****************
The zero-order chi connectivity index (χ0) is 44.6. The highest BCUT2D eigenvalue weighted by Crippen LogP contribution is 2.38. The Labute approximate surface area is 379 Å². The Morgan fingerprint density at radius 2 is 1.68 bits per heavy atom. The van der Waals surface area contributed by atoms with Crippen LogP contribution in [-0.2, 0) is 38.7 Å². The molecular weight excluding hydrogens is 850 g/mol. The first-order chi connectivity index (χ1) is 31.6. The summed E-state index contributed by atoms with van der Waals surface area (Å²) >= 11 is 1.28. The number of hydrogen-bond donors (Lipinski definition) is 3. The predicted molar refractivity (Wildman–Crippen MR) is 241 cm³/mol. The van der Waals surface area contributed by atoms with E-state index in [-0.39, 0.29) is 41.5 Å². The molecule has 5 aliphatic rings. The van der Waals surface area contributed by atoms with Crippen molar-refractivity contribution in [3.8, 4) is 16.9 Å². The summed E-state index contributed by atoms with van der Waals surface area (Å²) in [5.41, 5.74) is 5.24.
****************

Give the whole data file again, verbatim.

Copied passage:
The zero-order chi connectivity index (χ0) is 44.6. The highest BCUT2D eigenvalue weighted by Crippen LogP contribution is 2.38. The Labute approximate surface area is 379 Å². The Morgan fingerprint density at radius 2 is 1.68 bits per heavy atom. The van der Waals surface area contributed by atoms with Crippen LogP contribution in [-0.2, 0) is 38.7 Å². The molecular weight excluding hydrogens is 850 g/mol. The first-order chi connectivity index (χ1) is 31.6. The summed E-state index contributed by atoms with van der Waals surface area (Å²) >= 11 is 1.28. The number of hydrogen-bond donors (Lipinski definition) is 3. The predicted molar refractivity (Wildman–Crippen MR) is 241 cm³/mol. The van der Waals surface area contributed by atoms with E-state index in [-0.39, 0.29) is 41.5 Å². The molecule has 5 aliphatic rings. The van der Waals surface area contributed by atoms with Crippen molar-refractivity contribution in [3.8, 4) is 16.9 Å². The summed E-state index contributed by atoms with van der Waals surface area (Å²) in [5.41, 5.74) is 5.24.